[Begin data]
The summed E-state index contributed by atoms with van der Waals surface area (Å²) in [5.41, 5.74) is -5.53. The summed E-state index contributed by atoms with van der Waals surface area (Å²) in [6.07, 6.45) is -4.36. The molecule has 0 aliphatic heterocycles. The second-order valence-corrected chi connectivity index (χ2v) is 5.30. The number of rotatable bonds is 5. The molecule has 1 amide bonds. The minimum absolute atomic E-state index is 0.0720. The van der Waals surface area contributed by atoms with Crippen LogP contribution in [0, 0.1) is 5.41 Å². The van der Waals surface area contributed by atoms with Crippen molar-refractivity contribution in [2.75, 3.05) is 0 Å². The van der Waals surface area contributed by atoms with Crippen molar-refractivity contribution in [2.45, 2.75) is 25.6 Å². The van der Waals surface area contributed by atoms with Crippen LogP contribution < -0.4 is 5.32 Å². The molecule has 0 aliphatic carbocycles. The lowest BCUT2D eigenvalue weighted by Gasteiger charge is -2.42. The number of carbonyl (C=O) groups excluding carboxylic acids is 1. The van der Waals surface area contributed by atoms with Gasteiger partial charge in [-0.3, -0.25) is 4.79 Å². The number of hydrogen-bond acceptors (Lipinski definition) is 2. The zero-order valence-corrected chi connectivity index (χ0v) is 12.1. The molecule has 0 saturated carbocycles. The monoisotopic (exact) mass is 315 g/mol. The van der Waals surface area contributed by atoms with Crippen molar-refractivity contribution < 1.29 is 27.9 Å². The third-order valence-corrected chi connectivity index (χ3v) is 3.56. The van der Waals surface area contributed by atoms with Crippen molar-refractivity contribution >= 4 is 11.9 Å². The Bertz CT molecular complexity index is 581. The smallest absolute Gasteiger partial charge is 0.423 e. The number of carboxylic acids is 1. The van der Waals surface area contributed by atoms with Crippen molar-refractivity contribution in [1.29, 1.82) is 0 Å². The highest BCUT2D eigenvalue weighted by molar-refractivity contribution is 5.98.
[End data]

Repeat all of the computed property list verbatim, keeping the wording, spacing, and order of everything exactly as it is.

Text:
The summed E-state index contributed by atoms with van der Waals surface area (Å²) in [5.41, 5.74) is -5.53. The summed E-state index contributed by atoms with van der Waals surface area (Å²) in [6.07, 6.45) is -4.36. The molecule has 0 aliphatic heterocycles. The second-order valence-corrected chi connectivity index (χ2v) is 5.30. The number of rotatable bonds is 5. The molecule has 1 amide bonds. The minimum absolute atomic E-state index is 0.0720. The van der Waals surface area contributed by atoms with Crippen LogP contribution in [0, 0.1) is 5.41 Å². The van der Waals surface area contributed by atoms with Crippen molar-refractivity contribution in [2.75, 3.05) is 0 Å². The van der Waals surface area contributed by atoms with Crippen molar-refractivity contribution in [2.45, 2.75) is 25.6 Å². The van der Waals surface area contributed by atoms with Crippen LogP contribution < -0.4 is 5.32 Å². The molecule has 0 aliphatic carbocycles. The lowest BCUT2D eigenvalue weighted by Gasteiger charge is -2.42. The number of carbonyl (C=O) groups excluding carboxylic acids is 1. The van der Waals surface area contributed by atoms with Gasteiger partial charge in [-0.3, -0.25) is 4.79 Å². The number of hydrogen-bond acceptors (Lipinski definition) is 2. The zero-order valence-corrected chi connectivity index (χ0v) is 12.1. The molecule has 0 saturated carbocycles. The monoisotopic (exact) mass is 315 g/mol. The van der Waals surface area contributed by atoms with Crippen molar-refractivity contribution < 1.29 is 27.9 Å². The third-order valence-corrected chi connectivity index (χ3v) is 3.56. The van der Waals surface area contributed by atoms with Crippen molar-refractivity contribution >= 4 is 11.9 Å². The Bertz CT molecular complexity index is 581. The smallest absolute Gasteiger partial charge is 0.423 e. The number of carboxylic acids is 1. The van der Waals surface area contributed by atoms with Crippen molar-refractivity contribution in [1.29, 1.82) is 0 Å². The highest BCUT2D eigenvalue weighted by molar-refractivity contribution is 5.98.